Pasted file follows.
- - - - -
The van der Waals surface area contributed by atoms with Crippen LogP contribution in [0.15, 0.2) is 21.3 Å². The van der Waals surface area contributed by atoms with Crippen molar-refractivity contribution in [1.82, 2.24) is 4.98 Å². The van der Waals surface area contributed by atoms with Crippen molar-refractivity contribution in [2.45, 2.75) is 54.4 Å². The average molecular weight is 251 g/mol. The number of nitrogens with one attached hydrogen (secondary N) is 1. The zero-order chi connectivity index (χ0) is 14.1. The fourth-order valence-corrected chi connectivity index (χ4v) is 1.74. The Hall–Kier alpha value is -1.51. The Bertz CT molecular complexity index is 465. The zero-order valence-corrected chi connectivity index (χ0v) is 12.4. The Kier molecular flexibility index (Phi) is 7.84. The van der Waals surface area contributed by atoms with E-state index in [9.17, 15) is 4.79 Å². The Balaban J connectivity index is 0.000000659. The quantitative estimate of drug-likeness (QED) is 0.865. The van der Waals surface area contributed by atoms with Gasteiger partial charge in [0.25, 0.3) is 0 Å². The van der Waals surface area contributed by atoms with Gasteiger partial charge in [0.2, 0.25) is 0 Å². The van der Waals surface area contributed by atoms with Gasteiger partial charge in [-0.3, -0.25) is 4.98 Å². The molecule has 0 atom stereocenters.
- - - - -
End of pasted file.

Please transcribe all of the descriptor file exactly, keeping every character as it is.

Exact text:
The van der Waals surface area contributed by atoms with Crippen LogP contribution in [0.15, 0.2) is 21.3 Å². The van der Waals surface area contributed by atoms with Crippen molar-refractivity contribution in [1.82, 2.24) is 4.98 Å². The van der Waals surface area contributed by atoms with Crippen molar-refractivity contribution in [2.45, 2.75) is 54.4 Å². The average molecular weight is 251 g/mol. The number of nitrogens with one attached hydrogen (secondary N) is 1. The zero-order chi connectivity index (χ0) is 14.1. The fourth-order valence-corrected chi connectivity index (χ4v) is 1.74. The Hall–Kier alpha value is -1.51. The Bertz CT molecular complexity index is 465. The zero-order valence-corrected chi connectivity index (χ0v) is 12.4. The Kier molecular flexibility index (Phi) is 7.84. The van der Waals surface area contributed by atoms with E-state index in [9.17, 15) is 4.79 Å². The Balaban J connectivity index is 0.000000659. The quantitative estimate of drug-likeness (QED) is 0.865. The van der Waals surface area contributed by atoms with Gasteiger partial charge in [0.25, 0.3) is 0 Å². The van der Waals surface area contributed by atoms with Gasteiger partial charge in [0.2, 0.25) is 0 Å². The van der Waals surface area contributed by atoms with Gasteiger partial charge in [-0.3, -0.25) is 4.98 Å². The molecule has 0 atom stereocenters.